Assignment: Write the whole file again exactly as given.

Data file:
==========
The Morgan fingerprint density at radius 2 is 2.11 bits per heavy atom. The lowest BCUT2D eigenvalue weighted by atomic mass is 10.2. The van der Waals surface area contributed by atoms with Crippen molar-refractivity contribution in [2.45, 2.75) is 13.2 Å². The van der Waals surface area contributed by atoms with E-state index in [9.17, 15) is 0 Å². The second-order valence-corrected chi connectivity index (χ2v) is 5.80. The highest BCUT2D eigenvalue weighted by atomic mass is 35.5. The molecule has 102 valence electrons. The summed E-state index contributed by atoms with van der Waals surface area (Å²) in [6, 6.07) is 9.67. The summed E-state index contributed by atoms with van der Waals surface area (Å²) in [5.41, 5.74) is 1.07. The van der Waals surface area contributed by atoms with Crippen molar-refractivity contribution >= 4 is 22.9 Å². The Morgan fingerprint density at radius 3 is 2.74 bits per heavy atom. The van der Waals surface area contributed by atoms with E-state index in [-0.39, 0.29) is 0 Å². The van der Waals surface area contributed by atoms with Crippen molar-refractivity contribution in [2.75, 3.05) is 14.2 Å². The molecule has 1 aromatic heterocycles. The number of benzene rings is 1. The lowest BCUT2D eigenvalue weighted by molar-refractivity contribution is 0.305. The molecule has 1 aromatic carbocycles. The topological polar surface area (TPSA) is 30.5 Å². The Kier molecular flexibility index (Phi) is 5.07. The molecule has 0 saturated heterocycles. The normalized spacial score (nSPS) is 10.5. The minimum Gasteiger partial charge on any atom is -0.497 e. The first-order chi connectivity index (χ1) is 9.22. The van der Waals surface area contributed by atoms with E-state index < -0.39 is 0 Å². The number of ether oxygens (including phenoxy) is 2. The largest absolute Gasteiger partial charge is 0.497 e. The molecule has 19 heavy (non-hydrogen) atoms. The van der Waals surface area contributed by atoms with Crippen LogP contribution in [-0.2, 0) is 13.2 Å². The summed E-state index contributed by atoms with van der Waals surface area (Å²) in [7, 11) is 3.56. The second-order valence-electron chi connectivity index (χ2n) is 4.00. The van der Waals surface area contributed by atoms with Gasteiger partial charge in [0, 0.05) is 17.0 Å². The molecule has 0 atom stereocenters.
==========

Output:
The Morgan fingerprint density at radius 2 is 2.11 bits per heavy atom. The lowest BCUT2D eigenvalue weighted by atomic mass is 10.2. The van der Waals surface area contributed by atoms with Crippen molar-refractivity contribution in [2.45, 2.75) is 13.2 Å². The van der Waals surface area contributed by atoms with E-state index in [9.17, 15) is 0 Å². The second-order valence-corrected chi connectivity index (χ2v) is 5.80. The highest BCUT2D eigenvalue weighted by atomic mass is 35.5. The molecule has 102 valence electrons. The summed E-state index contributed by atoms with van der Waals surface area (Å²) in [6, 6.07) is 9.67. The summed E-state index contributed by atoms with van der Waals surface area (Å²) in [5.41, 5.74) is 1.07. The van der Waals surface area contributed by atoms with Crippen molar-refractivity contribution >= 4 is 22.9 Å². The Morgan fingerprint density at radius 3 is 2.74 bits per heavy atom. The van der Waals surface area contributed by atoms with E-state index in [-0.39, 0.29) is 0 Å². The van der Waals surface area contributed by atoms with Crippen molar-refractivity contribution in [2.75, 3.05) is 14.2 Å². The molecule has 1 aromatic heterocycles. The number of benzene rings is 1. The lowest BCUT2D eigenvalue weighted by molar-refractivity contribution is 0.305. The molecule has 1 aromatic carbocycles. The topological polar surface area (TPSA) is 30.5 Å². The Kier molecular flexibility index (Phi) is 5.07. The molecule has 0 saturated heterocycles. The normalized spacial score (nSPS) is 10.5. The minimum Gasteiger partial charge on any atom is -0.497 e. The first-order chi connectivity index (χ1) is 9.22. The van der Waals surface area contributed by atoms with E-state index < -0.39 is 0 Å². The number of ether oxygens (including phenoxy) is 2. The largest absolute Gasteiger partial charge is 0.497 e. The molecule has 19 heavy (non-hydrogen) atoms. The van der Waals surface area contributed by atoms with Crippen LogP contribution in [-0.2, 0) is 13.2 Å². The summed E-state index contributed by atoms with van der Waals surface area (Å²) in [7, 11) is 3.56. The second-order valence-electron chi connectivity index (χ2n) is 4.00. The van der Waals surface area contributed by atoms with Gasteiger partial charge in [0, 0.05) is 17.0 Å². The molecule has 0 atom stereocenters.